Recently, Wang et al. showed that altered protein products of somatic mutations could be identified and quantified by mass spectrometry (MS) . Using MS-based selected reaction monitoring (SRM), they were able to distinguish between normal and mutant forms of the KRAS protein (G12D) without the use of mutant-specific antibodies in cell lines, tissues samples and bodily fluids. The study showed that the SRM technique could easily be used on complex biological samples which are routinely encountered in clinical setups. In addition, the study revealed that the technique is sensitive enough to detect minute quantities of mutant forms, as little as 10 fmol. The advantages of SRM include high specificity, readily available reagents and allows for analysis of multiple proteins, unlike DNA based approaches, thereby saving precious sample material. Moreover, the technique requires no antibody against the mutant form and can be used to assay proteins with multiple mutations. One of the drawbacks of the technique is the amount of sample required which may be too high for practical use in clinical settings. While the technique can be reproduced using many different proteins, the authors quantified mutant KRAS, an intracellular protein, in biopsies. However, the use of secreted mutant proteins might increase the usability as it can be assayed in non-invasive manners.
Another recent study by our group focussed on the identification of mutated proteins from the secretome of 18 cell lines representing different stages and underlying mutation status of colorectal cancer, using a technique that we termed 'iMASp' . Because MS-based protein identifications often rely on search engines with existing sequence databases , if the mutated sequence is not present in the database, the mutation will be undetected. For this reason, we employed an integrated genomics and proteomics strategy to create a Human Protein Mutant Database (HPMD), against which experimentally-derived secretome peptide spectra were searched. HPMD was created using publicly available datasets of known functional mutations (31,479) and SNPs (140,440 mutations) from UniProt , Protein Mutation Database, OMIM and SysPIMP . Using iMASp, we detected 112 putative mutated tryptic peptides (corresponding to 57 proteins) from a panel of 18 human CRC cell line secretome data. The technique, when applied to publicly available MS-based CRC tissue homogenates, was able to detect 3 mutations that were also detected in CRC cell lines. Among the 112 mutations, 8 mutations were validated by RT-PCR and cDNA sequencing. Whilst the method has the potential to uncover many functional mutations at the protein level, we emphasise caution in interpreting the results as the use of large sequence databases and MS datasets has a very high correlation with increased false discovery rates . Validations at the genomic/transcriptomic levels are needed to confirm the identified mutations. The iMASp technique is transferable to the analysis of cancer tissue samples as well. Though it is a proof-of-principle study, the study showed that many of the mutant proteins are secreted by cancer cells. The possibility of an altered extracellular localization of a mutated protein affords unparalleled opportunity to exploit such mutant proteins as cancer biomarkers. If such mutant proteins are also drivers, it provides the specificity that seems to lack from wild type proteins.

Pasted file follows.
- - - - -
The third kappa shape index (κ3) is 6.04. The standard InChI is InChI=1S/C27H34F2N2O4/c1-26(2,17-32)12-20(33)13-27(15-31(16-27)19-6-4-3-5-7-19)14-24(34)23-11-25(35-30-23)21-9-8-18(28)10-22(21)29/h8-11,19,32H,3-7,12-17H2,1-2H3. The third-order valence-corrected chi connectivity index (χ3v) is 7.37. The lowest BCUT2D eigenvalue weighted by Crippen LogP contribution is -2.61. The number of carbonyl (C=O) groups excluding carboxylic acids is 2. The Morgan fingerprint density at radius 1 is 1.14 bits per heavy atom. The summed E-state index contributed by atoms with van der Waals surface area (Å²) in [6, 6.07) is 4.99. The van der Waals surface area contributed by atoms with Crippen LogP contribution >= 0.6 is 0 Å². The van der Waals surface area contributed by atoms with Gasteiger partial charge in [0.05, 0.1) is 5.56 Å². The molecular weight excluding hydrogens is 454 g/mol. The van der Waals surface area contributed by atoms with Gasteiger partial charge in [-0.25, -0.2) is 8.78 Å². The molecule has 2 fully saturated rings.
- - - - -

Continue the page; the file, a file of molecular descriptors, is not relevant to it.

Extracellular vesicles (EVs) are membraneous vesicles released by a variety of cells into the extracellular microenvironment [21,54]. Based on the mode of biogenesis, EVs can be classified primarily into ectosomes or SMVs and exosomes . Exosomes are 40-100 nm diameter extracellular organelles of endocytic origin that are released by various cell types . Inward budding of endosomal membranes results in the progressive accumulation of intraluminal vesicles (ILVs) within large MVBs. Whilst the transmembrane proteins are incorporated into the invaginating membrane, the cytosolic components are engulfed within the ILVs . The MVBs can either traffic to lysosomes where they are subjected to proteosomal degradation or fuse with the PM to release their contents (ILVs) into the extracellular space as ‘exosomes’. The density of exosomes varies from 1.10 - 1.21 g/ml and the commonly found markers of exosomes are Alix, TSG101, tetraspanins and heat shock proteins . SMVs are large EVs ranging between 50 – 1000 nm in diameter . They are shed from cells by outward protrusion (or budding) of a plasma membrane followed by fission of their membrane stalk [23,27]. SMVs are released by a variety of cells including tumour cells, polymorphonuclear leucocytes and erythrocytes . The expression of phosphatidylserine (PS) on the membrane surface has been shown to be one of the key characteristic features of SMVs [27,58].
As exosomes and SMVs are secreted/released into the extracellular microenvironment and can be assessed in bodily fluids, significant interest have been created on these bioactive vesicles as possible reservoirs of biomarkers [15,59,60]. Additionally, exosomes and SMVs contain proteins, RNA and lipids that are reflective of the host cell [22,58]. Exosomes released by CRC cells have been shown to contain a CRC tissue-specific signature and also contained proteins of the cancer hallmarks [22,61]. Exosomes were observed in vivo in blood plasma of ovarian cancer  and lung cancer  patients. Interestingly, these studies revealed that plasma-exosome levels were increased in patients with advanced disease (e.g., mean 2.85 mg/mL exosomes for lung cancer adenocarcinoma patients compared with 0.77 mg/mL exosomes in the blood of normal volunteers ). In a recent study, Nilsson et al. detected the fusion gene TMPRSS2:ERG in exosomes isolated from the urine of prostate cancer patients . Similarly, oncogenic receptor EGFRvIII is shown to be released by microvesicles [15,25,63].
Decades of discovery phase biomarker studies have identified numerous potential biomarkers for cancer. Some of the biomarkers translated into clinical settings often lack the required specificity and sensitivity for a routine clinical test. Whilst there is general agreed consensus that a panel of biomarkers will increase the diagnostic efficiency, the current protein/RNA based biomarker analyses often assay for wild type forms. Except for two recent studies, the mutant forms of the proteins that are indicative of oncogenesis are assayed in limited conditions. Assaying for protein mutations as disease biomarkers provides the required specificity for a biomarker test as mutant proteins are encoded by disease cells. Such mutant proteins can be assayed non-invasively in bodily fluids (in soluble secreted and EV fractions) and in tissue biopsies for intracellular mutant proteins. Additionally, mutant RNA can be assayed in EVs in bodily fluids. Perhaps already used biomarkers such as CEA and PSA can be used in conjunction with mutant proteins/RNA to increase the specificity and sensitivity of the test.